by: Lawrence Hamtil
It is a well-known phenomenon that most investors underperform even their own investments as they have a tendency to move in and out of their investments at the most inopportune times. The consequence of this poor investment behavior is that much wealth is left unrealized, especially by those in lower income tiers, and wealth inequality is thereby exacerbated.
Even knowing this about poor average investment returns, it is still shocking to read of the damage that poor investment behavior has done over the most recent cycle. A recent Wall Street Journal article on the subject noted that some 5.4 million households completely exited the stock market during the bottoming process of 2008-2009. Even though the S&P 500 has generated a greater than 300% total return since the market low of March 2009, a Federal Reserve study observed that the main beneficiaries of the bull market have been the wealthiest:
Source: Federal Reserve
A main reason the wealthiest Americans survived the downturn and actually managed to grow substantially their net worth throughout the cycle is that they are able to be patient when the market is volatile. Unlike those in lower income brackets who may have to access their retirement resources well before they planned, the wealthy are able to take advantage of downturns to accrue to themselves the wealth that others are foregoing:
Source: Wall Street Journal
Graphics are certainly helpful in illustrating this point, but there is one anecdotal piece of evidence that I think does more to explain this phenomenon than any chart could.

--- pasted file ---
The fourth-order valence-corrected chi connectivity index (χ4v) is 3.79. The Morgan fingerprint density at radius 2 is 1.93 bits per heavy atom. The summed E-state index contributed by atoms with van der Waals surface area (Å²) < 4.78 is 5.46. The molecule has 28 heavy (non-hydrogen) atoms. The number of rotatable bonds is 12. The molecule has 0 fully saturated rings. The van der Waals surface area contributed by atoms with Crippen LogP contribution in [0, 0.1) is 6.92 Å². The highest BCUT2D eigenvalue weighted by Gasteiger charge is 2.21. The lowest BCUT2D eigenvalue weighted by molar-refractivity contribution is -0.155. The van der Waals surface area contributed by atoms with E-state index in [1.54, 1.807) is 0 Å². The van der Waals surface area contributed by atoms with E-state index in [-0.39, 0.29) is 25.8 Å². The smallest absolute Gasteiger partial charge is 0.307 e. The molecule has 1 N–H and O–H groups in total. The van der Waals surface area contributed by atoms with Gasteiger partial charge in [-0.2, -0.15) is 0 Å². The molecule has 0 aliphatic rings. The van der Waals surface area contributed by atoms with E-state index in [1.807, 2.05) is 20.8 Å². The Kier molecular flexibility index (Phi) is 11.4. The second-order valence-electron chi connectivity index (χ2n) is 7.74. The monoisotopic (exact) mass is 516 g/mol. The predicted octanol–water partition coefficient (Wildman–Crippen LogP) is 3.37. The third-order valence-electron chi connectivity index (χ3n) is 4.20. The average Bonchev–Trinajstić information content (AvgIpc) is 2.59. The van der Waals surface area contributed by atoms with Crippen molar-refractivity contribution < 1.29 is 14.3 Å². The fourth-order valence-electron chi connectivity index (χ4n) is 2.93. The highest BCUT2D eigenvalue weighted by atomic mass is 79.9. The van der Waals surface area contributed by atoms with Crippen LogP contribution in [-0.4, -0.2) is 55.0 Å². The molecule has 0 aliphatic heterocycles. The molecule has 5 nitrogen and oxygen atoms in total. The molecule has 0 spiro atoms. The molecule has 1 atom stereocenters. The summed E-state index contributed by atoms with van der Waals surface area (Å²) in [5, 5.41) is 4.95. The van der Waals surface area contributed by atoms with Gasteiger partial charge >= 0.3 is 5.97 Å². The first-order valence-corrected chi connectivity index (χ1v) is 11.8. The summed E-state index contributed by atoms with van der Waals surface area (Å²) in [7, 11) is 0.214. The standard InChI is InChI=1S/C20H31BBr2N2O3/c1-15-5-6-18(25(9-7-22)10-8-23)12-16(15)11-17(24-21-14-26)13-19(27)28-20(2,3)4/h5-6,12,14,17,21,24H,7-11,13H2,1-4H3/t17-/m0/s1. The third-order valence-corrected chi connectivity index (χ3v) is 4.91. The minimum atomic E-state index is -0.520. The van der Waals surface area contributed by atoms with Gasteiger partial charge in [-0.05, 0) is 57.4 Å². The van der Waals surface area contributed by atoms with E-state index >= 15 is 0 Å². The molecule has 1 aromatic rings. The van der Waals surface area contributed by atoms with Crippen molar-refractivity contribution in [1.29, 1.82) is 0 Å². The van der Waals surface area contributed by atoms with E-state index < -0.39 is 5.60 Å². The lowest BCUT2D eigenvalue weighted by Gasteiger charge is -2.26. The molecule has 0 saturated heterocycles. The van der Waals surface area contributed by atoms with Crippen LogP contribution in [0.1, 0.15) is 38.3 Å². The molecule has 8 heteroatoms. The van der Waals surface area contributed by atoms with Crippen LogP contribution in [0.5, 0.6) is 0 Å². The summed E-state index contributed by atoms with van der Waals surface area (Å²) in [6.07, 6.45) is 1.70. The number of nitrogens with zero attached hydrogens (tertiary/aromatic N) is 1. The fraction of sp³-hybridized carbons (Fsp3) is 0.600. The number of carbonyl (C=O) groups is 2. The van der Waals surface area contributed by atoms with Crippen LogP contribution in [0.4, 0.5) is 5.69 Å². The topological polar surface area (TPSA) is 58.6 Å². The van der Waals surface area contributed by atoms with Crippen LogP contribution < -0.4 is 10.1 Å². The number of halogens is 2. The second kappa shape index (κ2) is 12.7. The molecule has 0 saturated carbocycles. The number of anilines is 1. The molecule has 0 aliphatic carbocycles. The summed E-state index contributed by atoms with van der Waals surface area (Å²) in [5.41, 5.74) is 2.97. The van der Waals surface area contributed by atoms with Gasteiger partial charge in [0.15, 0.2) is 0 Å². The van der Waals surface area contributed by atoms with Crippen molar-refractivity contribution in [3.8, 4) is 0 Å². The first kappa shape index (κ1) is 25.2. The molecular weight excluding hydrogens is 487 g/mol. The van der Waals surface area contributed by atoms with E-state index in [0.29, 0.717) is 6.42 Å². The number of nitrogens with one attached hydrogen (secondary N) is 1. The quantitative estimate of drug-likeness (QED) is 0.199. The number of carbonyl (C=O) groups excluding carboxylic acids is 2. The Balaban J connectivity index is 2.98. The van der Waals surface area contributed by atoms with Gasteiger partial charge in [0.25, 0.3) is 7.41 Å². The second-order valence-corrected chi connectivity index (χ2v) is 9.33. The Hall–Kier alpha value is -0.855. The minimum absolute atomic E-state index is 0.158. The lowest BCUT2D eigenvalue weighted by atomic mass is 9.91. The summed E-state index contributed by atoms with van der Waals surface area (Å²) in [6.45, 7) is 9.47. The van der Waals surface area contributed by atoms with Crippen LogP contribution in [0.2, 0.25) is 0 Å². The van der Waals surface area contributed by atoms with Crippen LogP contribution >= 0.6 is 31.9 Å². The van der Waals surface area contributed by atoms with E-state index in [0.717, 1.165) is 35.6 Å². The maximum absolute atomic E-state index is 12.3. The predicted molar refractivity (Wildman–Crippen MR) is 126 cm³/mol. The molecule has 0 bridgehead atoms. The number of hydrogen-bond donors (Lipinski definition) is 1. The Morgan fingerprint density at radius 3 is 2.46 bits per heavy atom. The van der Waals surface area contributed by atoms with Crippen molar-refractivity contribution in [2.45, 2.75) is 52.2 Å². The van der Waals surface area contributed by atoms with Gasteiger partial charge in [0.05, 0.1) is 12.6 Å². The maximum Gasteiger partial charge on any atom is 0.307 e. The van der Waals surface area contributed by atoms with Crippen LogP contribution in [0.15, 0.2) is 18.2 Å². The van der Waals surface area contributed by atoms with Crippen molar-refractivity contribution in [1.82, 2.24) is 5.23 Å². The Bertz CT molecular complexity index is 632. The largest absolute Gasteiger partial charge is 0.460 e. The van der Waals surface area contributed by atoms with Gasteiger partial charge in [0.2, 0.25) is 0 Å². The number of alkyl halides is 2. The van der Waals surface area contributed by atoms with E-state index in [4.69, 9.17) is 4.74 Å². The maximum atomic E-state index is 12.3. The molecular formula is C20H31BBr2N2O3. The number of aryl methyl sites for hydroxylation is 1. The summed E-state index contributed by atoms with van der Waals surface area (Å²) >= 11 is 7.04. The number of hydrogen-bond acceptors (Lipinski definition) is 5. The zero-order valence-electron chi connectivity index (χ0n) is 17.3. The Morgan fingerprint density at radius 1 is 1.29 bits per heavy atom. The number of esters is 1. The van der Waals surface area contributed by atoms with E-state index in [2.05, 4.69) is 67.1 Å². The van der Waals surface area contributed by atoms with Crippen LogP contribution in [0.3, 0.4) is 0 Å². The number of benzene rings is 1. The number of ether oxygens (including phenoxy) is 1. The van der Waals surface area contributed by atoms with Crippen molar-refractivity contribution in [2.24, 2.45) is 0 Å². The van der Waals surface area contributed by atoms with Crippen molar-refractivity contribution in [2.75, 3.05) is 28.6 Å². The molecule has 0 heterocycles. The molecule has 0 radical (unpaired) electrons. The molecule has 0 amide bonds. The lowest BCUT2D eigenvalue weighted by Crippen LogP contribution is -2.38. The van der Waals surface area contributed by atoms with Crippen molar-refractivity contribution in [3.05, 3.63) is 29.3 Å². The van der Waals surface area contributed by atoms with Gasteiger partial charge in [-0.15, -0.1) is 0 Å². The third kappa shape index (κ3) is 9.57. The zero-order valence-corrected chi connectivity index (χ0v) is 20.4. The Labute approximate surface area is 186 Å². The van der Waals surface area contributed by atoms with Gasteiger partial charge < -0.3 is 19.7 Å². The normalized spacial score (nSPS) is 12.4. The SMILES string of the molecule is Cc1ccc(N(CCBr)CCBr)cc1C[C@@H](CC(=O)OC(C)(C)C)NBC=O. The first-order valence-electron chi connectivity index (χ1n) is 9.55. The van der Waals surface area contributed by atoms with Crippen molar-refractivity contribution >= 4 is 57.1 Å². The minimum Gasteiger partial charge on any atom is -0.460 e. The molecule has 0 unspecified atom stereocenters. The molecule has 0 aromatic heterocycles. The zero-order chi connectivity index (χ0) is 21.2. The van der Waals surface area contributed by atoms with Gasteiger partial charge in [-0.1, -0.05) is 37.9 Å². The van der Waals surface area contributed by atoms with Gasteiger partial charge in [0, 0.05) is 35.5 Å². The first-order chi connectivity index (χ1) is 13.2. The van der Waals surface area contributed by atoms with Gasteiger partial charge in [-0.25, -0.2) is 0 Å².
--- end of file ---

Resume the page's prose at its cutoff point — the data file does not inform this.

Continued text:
By December of 2008, the S&P 500 had fallen some 40% from its October 2007 high, and shell-shocked investors were in full-blown panic. An astute company, however, sensed a tremendous opportunity. Elite Island Resorts, a company that specializes in luxurious Caribbean vacations, initiated a promotion in which they would accept the depressed stocks of 100 S&P 500 companies from their guests instead of cash. To entice further their clients, they offered to accept the shares not at the cratered values of December 2008, but at the much higher prices of July 1st, 2008.
For example, if you owned shares of General Electric, which closed at $15.50 on December 1st, 2008, Elite would give you credit for the shares based on the July 1st, 2008 value of $27.12, which was almost a 75% instant increase in the exchange value of your GE shares.
At the time, the New York Times quoted Elite's then president, Steven Heydt, as saying:
"[Accepting stock] is a far better way for us to have a return on our investment. We all believe there is great value in the U.S. stock market. We are willing to wait for this market to turn around."